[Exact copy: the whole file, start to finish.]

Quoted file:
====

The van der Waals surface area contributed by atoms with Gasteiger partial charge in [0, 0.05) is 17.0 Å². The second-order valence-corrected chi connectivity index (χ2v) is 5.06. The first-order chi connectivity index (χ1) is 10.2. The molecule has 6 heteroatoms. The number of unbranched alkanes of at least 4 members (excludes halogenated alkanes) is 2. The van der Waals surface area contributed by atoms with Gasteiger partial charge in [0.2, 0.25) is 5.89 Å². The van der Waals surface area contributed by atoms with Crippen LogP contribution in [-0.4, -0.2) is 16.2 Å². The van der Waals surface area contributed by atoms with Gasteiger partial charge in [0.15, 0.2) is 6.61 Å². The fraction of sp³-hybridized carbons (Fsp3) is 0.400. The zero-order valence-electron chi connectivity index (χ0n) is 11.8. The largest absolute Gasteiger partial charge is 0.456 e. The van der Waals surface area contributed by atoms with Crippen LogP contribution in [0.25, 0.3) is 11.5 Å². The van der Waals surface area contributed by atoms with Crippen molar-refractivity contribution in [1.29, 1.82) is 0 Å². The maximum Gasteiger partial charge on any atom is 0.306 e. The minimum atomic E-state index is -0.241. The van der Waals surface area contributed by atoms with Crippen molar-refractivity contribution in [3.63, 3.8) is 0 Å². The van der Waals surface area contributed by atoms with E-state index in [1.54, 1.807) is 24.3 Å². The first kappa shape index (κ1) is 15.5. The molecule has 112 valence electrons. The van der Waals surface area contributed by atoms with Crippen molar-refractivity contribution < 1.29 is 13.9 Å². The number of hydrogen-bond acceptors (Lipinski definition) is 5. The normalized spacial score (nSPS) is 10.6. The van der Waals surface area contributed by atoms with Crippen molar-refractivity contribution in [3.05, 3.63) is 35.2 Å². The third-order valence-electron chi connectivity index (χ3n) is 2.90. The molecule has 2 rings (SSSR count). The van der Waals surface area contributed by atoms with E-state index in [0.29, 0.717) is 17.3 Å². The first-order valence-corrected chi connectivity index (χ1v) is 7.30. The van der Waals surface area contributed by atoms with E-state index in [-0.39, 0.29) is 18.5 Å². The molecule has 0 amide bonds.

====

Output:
The van der Waals surface area contributed by atoms with Gasteiger partial charge in [0, 0.05) is 17.0 Å². The second-order valence-corrected chi connectivity index (χ2v) is 5.06. The first-order chi connectivity index (χ1) is 10.2. The molecule has 6 heteroatoms. The number of unbranched alkanes of at least 4 members (excludes halogenated alkanes) is 2. The van der Waals surface area contributed by atoms with Gasteiger partial charge in [0.2, 0.25) is 5.89 Å². The van der Waals surface area contributed by atoms with Crippen LogP contribution in [-0.4, -0.2) is 16.2 Å². The van der Waals surface area contributed by atoms with Gasteiger partial charge in [0.15, 0.2) is 6.61 Å². The fraction of sp³-hybridized carbons (Fsp3) is 0.400. The zero-order valence-electron chi connectivity index (χ0n) is 11.8. The largest absolute Gasteiger partial charge is 0.456 e. The van der Waals surface area contributed by atoms with Crippen LogP contribution in [0.25, 0.3) is 11.5 Å². The van der Waals surface area contributed by atoms with Crippen molar-refractivity contribution in [1.29, 1.82) is 0 Å². The maximum Gasteiger partial charge on any atom is 0.306 e. The minimum atomic E-state index is -0.241. The van der Waals surface area contributed by atoms with Crippen molar-refractivity contribution in [3.63, 3.8) is 0 Å². The van der Waals surface area contributed by atoms with E-state index in [1.54, 1.807) is 24.3 Å². The first kappa shape index (κ1) is 15.5. The molecule has 112 valence electrons. The van der Waals surface area contributed by atoms with Crippen molar-refractivity contribution < 1.29 is 13.9 Å². The number of hydrogen-bond acceptors (Lipinski definition) is 5. The normalized spacial score (nSPS) is 10.6. The van der Waals surface area contributed by atoms with Crippen molar-refractivity contribution in [3.05, 3.63) is 35.2 Å². The third-order valence-electron chi connectivity index (χ3n) is 2.90. The molecule has 2 rings (SSSR count). The van der Waals surface area contributed by atoms with E-state index in [0.29, 0.717) is 17.3 Å². The first-order valence-corrected chi connectivity index (χ1v) is 7.30. The van der Waals surface area contributed by atoms with E-state index in [-0.39, 0.29) is 18.5 Å². The molecule has 0 amide bonds.